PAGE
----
Follow the Laws of Behavior Change
One of Clear’s most popular ideas for personal and professional habit work is the four Laws of Behavior Change. These laws determine how good habits form:
- Make it obvious
- Make it attractive
- Make it easy
- Make it satisfying
To break a bad habit, reverse the habits above:
- Make it non-obvious
- Make it unattractive
- Make it difficult
- Make it unsatisfying
You can implement the Laws of Behavior Change for all of your goals and habits, whether you’re trying to eat healthier, keep your home more organized, use your smartphone less, etc.
Change your environment
Take a minute or two to think about how your environment influences the actions you perform and the decisions you make. Then, consider ways you can create an environment that supports positive habit-building.
For example, if you’re trying to use your smartphone less, remove all the phone chargers from your bedroom. Or if you want to keep your home tidier and more organized, designate spaces in your home for boxes or baskets that can hold your child’s toys.
Replace bad habits with good ones
Bad habits are often formed because of stress and boredom. James Clear explains “Most of the time, bad habits are simply a way of dealing with stress and boredom.
Everything from biting your nails to overspending on a shopping spree to drinking every weekend to wasting time on the internet can be a simple response to stress and boredom.”
However, sometimes habit formation from stress or boredom can be the result of a deeper issue. “Bad habits address certain needs in your life,” Clear continues. “And for that reason, it’s better to replace your bad habits with a healthier behavior that addresses that same need.”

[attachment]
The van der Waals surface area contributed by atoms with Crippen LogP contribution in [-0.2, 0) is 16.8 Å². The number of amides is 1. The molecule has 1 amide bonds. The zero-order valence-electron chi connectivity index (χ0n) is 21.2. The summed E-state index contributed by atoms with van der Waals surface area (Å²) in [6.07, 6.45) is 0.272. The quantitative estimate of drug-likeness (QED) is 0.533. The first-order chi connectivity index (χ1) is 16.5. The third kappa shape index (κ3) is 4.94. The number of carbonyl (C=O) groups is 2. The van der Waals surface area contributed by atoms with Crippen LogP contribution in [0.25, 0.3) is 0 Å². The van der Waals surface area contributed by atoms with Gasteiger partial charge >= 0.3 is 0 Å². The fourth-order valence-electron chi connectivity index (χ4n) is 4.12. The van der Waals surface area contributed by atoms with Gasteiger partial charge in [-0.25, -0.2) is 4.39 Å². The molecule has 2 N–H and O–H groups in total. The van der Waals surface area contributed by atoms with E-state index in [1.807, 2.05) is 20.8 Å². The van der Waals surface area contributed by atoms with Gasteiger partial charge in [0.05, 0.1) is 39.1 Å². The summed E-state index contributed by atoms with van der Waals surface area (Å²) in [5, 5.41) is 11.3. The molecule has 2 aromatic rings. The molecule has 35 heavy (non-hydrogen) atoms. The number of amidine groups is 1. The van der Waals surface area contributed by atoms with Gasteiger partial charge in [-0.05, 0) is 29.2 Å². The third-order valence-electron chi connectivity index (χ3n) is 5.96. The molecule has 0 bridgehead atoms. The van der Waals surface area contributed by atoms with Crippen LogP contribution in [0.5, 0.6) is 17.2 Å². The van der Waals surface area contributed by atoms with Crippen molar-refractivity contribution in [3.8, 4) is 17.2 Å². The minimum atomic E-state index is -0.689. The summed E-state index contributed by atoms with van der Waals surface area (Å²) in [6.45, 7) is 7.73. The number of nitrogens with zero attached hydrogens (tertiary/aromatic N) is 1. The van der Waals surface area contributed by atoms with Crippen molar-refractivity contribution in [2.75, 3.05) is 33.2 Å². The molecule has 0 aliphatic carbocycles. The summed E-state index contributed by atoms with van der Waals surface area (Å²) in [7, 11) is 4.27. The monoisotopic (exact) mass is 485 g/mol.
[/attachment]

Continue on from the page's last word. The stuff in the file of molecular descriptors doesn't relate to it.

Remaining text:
What he means is that you can’t expect yourself to give up a bad habit without replacing it with a good one. Otherwise, certain needs won’t be met and it’ll be much easier to break the new, good habit.
To make it easier to create a positive habit, you have to eliminate as many distractions as possible. A distraction is anything that gets in the way of building your good habits.
Some distractions are easy to get rid of. Using the same example as earlier, having your phone within reach is distracting for someone who wants to spend less time on their phone. To eliminate the distraction, you have to eliminate the proximity and convenience that makes it hard to resist. Put your phone somewhere out of sight and inconvenient. Keep your phone upstairs or in a different room on the other side of your house.
With a few simple adjustments, anyone can build good habits and break bad ones.
Everyone has at least one bad habit they wish they could break. Rather than trying to give it up cold turkey, use the tactics mentioned in this post. Not only will they make it easier to break your bad habit, but they’ll help you replace it with a good one.
What is a bad habit you’re ready to break? What good habits do you want to create? Share in the comments below.
Then, head over to my blog where you’ll find inspiration, reflection, and empowerment for parents who raise their children with authenticity and intention.